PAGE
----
Medicaid is a state-government-administered program that pays the medical and long-term care expenses of poor people. If you have more money than your state permits when you need long-term care services, your state’s Medicaid won’t pay for those services. You’ll have to spend your own money–including using up your assets–until you become poor enough to qualify.
But if you live in California, Connecticut, Indiana or New York and you participate in the state’s Partnership for Long-Term Care program, you can qualify for Medicaid without spending yourself into poverty. To participate in the Partnership, you must buy a long-term care insurance policy that contains at least the basic benefits required by the Partnership program.
What’s the benefit of participating in the Partnership? If you live in California, Connecticut, or Indiana, for example, and you
- buy a policy under the program,
- live in the state while receiving long-term care services, and
- receive and exhaust the benefits under the policy for long-term care services, you can apply for Medicaid benefits even though you haven’t sold and used your assets. Each dollar paid by the insurance company is a dollar of assets you can keep in addition to the minimums permitted by your state’s Medicaid rules.
For example, suppose the long-term care policy has paid $50,000 in benefits; in that case, you can keep $50,000 in investments or savings and still qualify for Medicaid. Without a Partnership long-term care policy, you’d probably have to spend virtually all of that $50,000 (this is called spending down) before you became eligible for Medicaid to pay your long-term care bills. However, even under the Partnership program, although you get to keep your assets, you might still have to use part of your income to pay long-term care expenses.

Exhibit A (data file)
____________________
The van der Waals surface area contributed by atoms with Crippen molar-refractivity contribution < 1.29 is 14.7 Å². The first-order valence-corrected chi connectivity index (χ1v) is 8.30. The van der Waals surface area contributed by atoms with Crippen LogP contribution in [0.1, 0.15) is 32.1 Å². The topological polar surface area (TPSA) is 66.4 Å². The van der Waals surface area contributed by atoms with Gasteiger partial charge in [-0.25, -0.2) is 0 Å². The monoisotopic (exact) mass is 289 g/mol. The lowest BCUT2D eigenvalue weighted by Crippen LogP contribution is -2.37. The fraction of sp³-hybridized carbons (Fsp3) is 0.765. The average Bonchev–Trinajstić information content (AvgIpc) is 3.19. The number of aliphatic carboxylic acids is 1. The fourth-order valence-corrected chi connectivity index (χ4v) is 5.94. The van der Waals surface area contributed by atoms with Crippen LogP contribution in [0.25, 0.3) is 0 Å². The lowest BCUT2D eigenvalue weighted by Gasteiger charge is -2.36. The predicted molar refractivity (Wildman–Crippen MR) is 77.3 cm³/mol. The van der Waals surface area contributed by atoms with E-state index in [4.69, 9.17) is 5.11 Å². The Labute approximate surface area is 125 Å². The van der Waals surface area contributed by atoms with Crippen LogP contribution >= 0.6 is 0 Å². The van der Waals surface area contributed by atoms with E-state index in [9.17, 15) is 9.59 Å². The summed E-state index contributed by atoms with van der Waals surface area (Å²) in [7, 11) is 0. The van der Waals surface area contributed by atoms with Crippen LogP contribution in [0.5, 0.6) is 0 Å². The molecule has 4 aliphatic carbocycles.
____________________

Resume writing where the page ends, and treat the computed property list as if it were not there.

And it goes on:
Connecticut and Indiana have a reciprocity agreement, so that if you buy a policy under one state’s Partnership program and move to the other state, you can obtain the benefits of the other state’s partnership program.
Each state’s program is different, so be sure to learn the details of your state’s Partnership program before buying a long-term care policy.
In California, for example, the basic benefits include the following:
- Interchangeable benefits that can be switched between nursing home care and home care, or a combination of the two.
- A deductible that must be met only once in your lifetime.
- Inflation protection to insure that benefits keep pace with the rising cost of care.
- Waiver of premiums while you are receiving benefits in a nursing home or residential care facility.
- Care coordination to assist you in planning and obtaining the services you want and need.
Under the California Partnership program, two types of policies are available–one that covers only benefits delivered in a nursing home or residential care facility, and one that covers comprehensively (at home, in a community facility, in a residential care facility, or in a nursing home).